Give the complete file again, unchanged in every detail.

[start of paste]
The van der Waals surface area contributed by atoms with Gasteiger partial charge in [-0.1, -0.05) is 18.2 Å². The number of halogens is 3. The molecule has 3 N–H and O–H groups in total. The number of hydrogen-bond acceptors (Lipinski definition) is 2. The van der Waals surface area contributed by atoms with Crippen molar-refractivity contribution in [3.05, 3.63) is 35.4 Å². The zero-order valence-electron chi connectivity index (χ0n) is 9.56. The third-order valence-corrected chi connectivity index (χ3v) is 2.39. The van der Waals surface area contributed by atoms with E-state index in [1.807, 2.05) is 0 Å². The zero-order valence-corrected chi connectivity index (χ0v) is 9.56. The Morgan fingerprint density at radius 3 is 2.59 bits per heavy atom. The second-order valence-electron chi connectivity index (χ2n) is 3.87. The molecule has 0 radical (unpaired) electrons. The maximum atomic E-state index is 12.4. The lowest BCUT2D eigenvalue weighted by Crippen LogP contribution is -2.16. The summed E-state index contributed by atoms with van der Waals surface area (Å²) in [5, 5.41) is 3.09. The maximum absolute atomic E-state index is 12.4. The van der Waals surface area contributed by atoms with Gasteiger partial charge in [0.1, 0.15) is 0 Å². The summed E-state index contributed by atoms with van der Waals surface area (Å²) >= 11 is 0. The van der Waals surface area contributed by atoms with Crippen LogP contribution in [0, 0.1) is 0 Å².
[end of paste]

The van der Waals surface area contributed by atoms with Gasteiger partial charge in [-0.1, -0.05) is 18.2 Å². The number of halogens is 3. The molecule has 3 N–H and O–H groups in total. The number of hydrogen-bond acceptors (Lipinski definition) is 2. The van der Waals surface area contributed by atoms with Crippen molar-refractivity contribution in [3.05, 3.63) is 35.4 Å². The zero-order valence-electron chi connectivity index (χ0n) is 9.56. The third-order valence-corrected chi connectivity index (χ3v) is 2.39. The van der Waals surface area contributed by atoms with E-state index in [1.807, 2.05) is 0 Å². The zero-order valence-corrected chi connectivity index (χ0v) is 9.56. The Morgan fingerprint density at radius 3 is 2.59 bits per heavy atom. The second-order valence-electron chi connectivity index (χ2n) is 3.87. The molecule has 0 radical (unpaired) electrons. The maximum atomic E-state index is 12.4. The lowest BCUT2D eigenvalue weighted by Crippen LogP contribution is -2.16. The summed E-state index contributed by atoms with van der Waals surface area (Å²) in [5, 5.41) is 3.09. The maximum absolute atomic E-state index is 12.4. The van der Waals surface area contributed by atoms with Gasteiger partial charge in [0.1, 0.15) is 0 Å². The summed E-state index contributed by atoms with van der Waals surface area (Å²) >= 11 is 0. The van der Waals surface area contributed by atoms with Crippen LogP contribution in [0, 0.1) is 0 Å².